Planting Grids- As I mentioned in a previous blog, each season we divide up our beds into smaller plots, and our fourth graders partner up, plan, and then maintain their own little salad gardens. When making the design, they use a graph with each square representing 1 inch (Click here to download a pdf of the graph we use). It was not until after our first planting experience that I realized how hard it was for them to grasp the idea of scale and how to translate what they created on paper into the actual plot.

To remedy this, we created planting grids from wire hardware cloth with 1 inch squares (with layers of duck tape around the edges to protect from sharp points). The students can now lay those grids over their space, and it helps immensely when planting. Don’t get me wrong – we still end up over-planting, but it is a huge help with spacing and makes planting much less frustrating, especially for first time gardeners. Usually by their second season of gardening, many of the students don’t feel the need to use the grids, but they are always available as a guide.

Drip Irrigation- Although certainly not a garden essential, installing drip irrigation has been a big help in our gardening experience. Our system is not set on a timer and must be reconnected to our faucet with a hose each time it is used, but especially on hot days, it makes it so much easier for one teacher to run out, connect the system, let it drip for 20 to 25 minutes, and then run back out and turn it off. In addition to the time savings, the water ends up getting deeper in the soil, and we do not lose as much to evaporation. However, I think the biggest benefit comes from directing irrigation water away from the leaves of the plants . When your beds are overcrowded (as ours always are, since thinning is a dreaded activity for our young gardeners), wet foliage and poor air circulation can lead to disease problems. We always see fewer problems when we are able to use the drip irrigation more than overhead watering.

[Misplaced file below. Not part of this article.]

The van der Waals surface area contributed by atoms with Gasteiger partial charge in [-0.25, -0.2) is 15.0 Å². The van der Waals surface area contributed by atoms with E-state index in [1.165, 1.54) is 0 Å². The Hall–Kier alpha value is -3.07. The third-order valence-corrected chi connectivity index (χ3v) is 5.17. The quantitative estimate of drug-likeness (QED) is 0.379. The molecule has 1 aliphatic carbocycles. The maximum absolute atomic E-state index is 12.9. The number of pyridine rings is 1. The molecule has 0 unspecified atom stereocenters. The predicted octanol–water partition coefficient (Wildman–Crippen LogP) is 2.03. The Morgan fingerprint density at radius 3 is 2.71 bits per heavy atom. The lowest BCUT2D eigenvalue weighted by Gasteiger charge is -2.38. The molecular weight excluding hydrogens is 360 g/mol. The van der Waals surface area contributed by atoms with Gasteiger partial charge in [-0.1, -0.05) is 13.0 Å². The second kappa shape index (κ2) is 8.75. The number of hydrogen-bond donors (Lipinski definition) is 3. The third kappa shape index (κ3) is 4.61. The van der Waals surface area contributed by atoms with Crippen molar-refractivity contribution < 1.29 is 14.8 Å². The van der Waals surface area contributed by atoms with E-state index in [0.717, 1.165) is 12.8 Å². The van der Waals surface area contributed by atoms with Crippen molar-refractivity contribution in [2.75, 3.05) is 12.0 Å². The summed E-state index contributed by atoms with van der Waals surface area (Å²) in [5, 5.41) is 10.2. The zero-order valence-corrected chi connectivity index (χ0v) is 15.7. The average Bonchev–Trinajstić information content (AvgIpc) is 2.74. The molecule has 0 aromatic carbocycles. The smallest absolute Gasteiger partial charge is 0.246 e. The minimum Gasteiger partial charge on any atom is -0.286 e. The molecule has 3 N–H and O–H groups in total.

So there are some of my favorite tools for our raised bed garden. I know this list would vary if you are planning an in-ground or container garden, so please feel free to use the comment section if you have a favorite tool to share!

Next up, School Garden Tip #3: Don’t Skimp on Soil.

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Blog By: Sarah Pounders

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3 Comments

  1. I like using egg cartons to start plants. If you use the cardboard ones you can directly seed each spot and label the name of each seed on the cartons top. Once the plants grow remove the top from the bottom with scissors . The bottom of the carton can be soaked when the plants are ready to go in the garden, and each section torn out and just planted into the ground. New labels can be placed in the ground near each transplant using the name of the plant listed over each compartment from the top of the box. The top can then be composted. The newer clear plastic cartons make nice greenhouse like enclosures to start plants in. The plants can be scooped out suing a spoon when they are ready to transplant. It would be a fun project for kids to try using both types of cartons at the same time. See which ones sprout first, and which way it is easier to plant the transplants.